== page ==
Survivors of the Tulsa massacre denounce the dismissal of the lawsuit by the judge

By Chicago 3 Min Read

July 10 (Reuters) – The last three known survivors of the 1921 Tulsa massacre on Monday denounced a judge’s dismissal of a lawsuit seeking redress for racist violence in Oklahoma.

In a statement read by their attorney at a Tulsa news conference, the three, each over 100, said Tulsa County District Court Judge Caroline Wall had “sentenced” them to languish in the state registry. Oklahoma appeals with its short pitching order on Friday. their case.

“But we won’t go silent,” they said. “We will continue to fight until our last breath.”

The three are Lessie Benningfield Randle, 108, who is named as a plaintiff in the lawsuit; Viola Fletcher, 109; and Hughes Van Ellis, 102.

Damario Solomon-Simmons, their lead attorney and founder of the Justice for Greenwood Foundation, told a Monday news conference where he read the statement that he had not seen any documents setting out the reasons for his firing, the basis for which is not was clarified in his brief order posted on the court’s website. He called the firing a “painful blow to our quest for justice” and called on the federal government to open an investigation into the massacre.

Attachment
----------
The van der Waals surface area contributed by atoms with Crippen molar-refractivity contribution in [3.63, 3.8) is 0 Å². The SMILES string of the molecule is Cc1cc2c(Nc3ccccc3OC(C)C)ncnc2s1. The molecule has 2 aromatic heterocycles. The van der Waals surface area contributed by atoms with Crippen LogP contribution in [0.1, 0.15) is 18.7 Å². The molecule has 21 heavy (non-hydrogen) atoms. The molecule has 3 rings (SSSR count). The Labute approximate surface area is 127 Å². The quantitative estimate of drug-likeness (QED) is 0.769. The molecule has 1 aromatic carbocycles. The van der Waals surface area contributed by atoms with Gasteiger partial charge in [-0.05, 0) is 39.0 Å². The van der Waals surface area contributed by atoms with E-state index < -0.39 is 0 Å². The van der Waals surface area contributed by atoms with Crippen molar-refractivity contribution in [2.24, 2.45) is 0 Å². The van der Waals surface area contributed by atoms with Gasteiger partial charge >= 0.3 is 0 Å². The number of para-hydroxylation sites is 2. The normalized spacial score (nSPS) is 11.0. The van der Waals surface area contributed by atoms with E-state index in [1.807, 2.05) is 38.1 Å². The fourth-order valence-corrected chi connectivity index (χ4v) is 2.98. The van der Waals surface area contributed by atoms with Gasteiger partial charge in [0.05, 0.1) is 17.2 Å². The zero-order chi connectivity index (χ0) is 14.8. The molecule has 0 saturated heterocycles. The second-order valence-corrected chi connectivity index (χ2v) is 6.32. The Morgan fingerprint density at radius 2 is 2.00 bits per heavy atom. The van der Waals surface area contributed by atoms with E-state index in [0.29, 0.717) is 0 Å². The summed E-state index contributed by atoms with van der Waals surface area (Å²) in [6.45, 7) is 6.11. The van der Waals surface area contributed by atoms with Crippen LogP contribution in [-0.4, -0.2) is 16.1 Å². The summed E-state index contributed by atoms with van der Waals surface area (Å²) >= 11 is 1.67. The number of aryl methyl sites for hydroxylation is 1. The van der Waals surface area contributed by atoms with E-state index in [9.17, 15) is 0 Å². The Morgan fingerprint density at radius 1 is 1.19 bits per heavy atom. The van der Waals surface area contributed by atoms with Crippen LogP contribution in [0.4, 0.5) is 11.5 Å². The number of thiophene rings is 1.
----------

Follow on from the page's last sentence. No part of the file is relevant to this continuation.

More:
The lawsuit against the city of Tulsa seeks financial and other reparations, including a 99-year tax exemption for Tulsa residents who are descended from victims of the massacre in the Greenwood neighborhood of north Tulsa.

Also named in the lawsuit are five government agencies and the Tulsa County Sheriff in his official capacity.

Up to 300 people, most of them black, are estimated to have died in the massacre.

The violence erupted after a white woman told police a black man grabbed her arm in an elevator in a downtown Tulsa commercial building on May 30, 1921, according to an account in the National Fund for the Humanities.

The following day, police arrested the man, who the Tulsa Tribune said had attempted to assault the woman. Whites surrounded the courthouse, demanding that the man be handed over. World War I veterans were among the black men who went to court to address the mob. A white man tried to disarm a black veteran and a shot rang out, sparking more violence.

Whites looted and burned buildings and dragged blacks from their beds and beat them, according to historical accounts. Whites were deputized by the authorities and instructed to shoot blacks. No one has ever been charged with the violence.

Deep economic and health disparities remain between blacks, who still mostly live in north Tulsa, and whites.

Reporting by Brad Brooks in Lubbock, Texas Editing by Donna Bryson and Matthew Lewis

Our standards: The Thomson Reuters Principles of Trust.

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